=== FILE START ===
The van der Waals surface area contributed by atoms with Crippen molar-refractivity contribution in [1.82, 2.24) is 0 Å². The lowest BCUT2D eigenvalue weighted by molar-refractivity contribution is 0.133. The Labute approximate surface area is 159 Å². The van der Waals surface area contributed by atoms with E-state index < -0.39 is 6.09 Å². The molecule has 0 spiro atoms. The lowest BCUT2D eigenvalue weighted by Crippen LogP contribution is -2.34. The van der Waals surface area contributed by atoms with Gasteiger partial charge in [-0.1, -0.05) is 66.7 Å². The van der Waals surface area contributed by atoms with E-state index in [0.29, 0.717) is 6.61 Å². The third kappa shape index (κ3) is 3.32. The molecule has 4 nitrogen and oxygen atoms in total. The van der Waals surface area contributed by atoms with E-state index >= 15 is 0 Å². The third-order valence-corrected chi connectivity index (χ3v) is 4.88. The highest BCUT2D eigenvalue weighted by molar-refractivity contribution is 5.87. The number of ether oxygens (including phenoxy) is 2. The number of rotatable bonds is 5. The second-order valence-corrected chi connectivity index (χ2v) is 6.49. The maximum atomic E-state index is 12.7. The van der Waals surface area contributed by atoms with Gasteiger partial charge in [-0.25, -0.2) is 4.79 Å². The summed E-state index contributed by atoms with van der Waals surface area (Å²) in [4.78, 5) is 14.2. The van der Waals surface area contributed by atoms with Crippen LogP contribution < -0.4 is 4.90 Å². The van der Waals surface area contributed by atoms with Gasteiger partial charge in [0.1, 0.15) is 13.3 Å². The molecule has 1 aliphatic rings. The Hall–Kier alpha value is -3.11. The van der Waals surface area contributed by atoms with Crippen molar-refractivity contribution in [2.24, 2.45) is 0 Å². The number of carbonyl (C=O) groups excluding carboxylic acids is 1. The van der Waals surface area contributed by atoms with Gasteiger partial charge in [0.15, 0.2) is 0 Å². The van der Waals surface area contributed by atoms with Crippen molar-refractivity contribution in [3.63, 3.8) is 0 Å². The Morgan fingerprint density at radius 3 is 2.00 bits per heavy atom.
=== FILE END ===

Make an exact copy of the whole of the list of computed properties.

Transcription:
The van der Waals surface area contributed by atoms with Crippen molar-refractivity contribution in [1.82, 2.24) is 0 Å². The lowest BCUT2D eigenvalue weighted by molar-refractivity contribution is 0.133. The Labute approximate surface area is 159 Å². The van der Waals surface area contributed by atoms with E-state index < -0.39 is 6.09 Å². The molecule has 0 spiro atoms. The lowest BCUT2D eigenvalue weighted by Crippen LogP contribution is -2.34. The van der Waals surface area contributed by atoms with Gasteiger partial charge in [-0.1, -0.05) is 66.7 Å². The van der Waals surface area contributed by atoms with E-state index in [0.29, 0.717) is 6.61 Å². The third kappa shape index (κ3) is 3.32. The molecule has 4 nitrogen and oxygen atoms in total. The van der Waals surface area contributed by atoms with E-state index >= 15 is 0 Å². The third-order valence-corrected chi connectivity index (χ3v) is 4.88. The highest BCUT2D eigenvalue weighted by molar-refractivity contribution is 5.87. The number of ether oxygens (including phenoxy) is 2. The number of rotatable bonds is 5. The second-order valence-corrected chi connectivity index (χ2v) is 6.49. The maximum atomic E-state index is 12.7. The van der Waals surface area contributed by atoms with Gasteiger partial charge in [-0.25, -0.2) is 4.79 Å². The summed E-state index contributed by atoms with van der Waals surface area (Å²) in [4.78, 5) is 14.2. The van der Waals surface area contributed by atoms with Crippen LogP contribution < -0.4 is 4.90 Å². The van der Waals surface area contributed by atoms with Gasteiger partial charge in [0.1, 0.15) is 13.3 Å². The molecule has 1 aliphatic rings. The Hall–Kier alpha value is -3.11. The van der Waals surface area contributed by atoms with Crippen molar-refractivity contribution in [2.24, 2.45) is 0 Å². The number of carbonyl (C=O) groups excluding carboxylic acids is 1. The van der Waals surface area contributed by atoms with Gasteiger partial charge in [0.15, 0.2) is 0 Å². The van der Waals surface area contributed by atoms with Crippen molar-refractivity contribution in [3.63, 3.8) is 0 Å². The Morgan fingerprint density at radius 3 is 2.00 bits per heavy atom.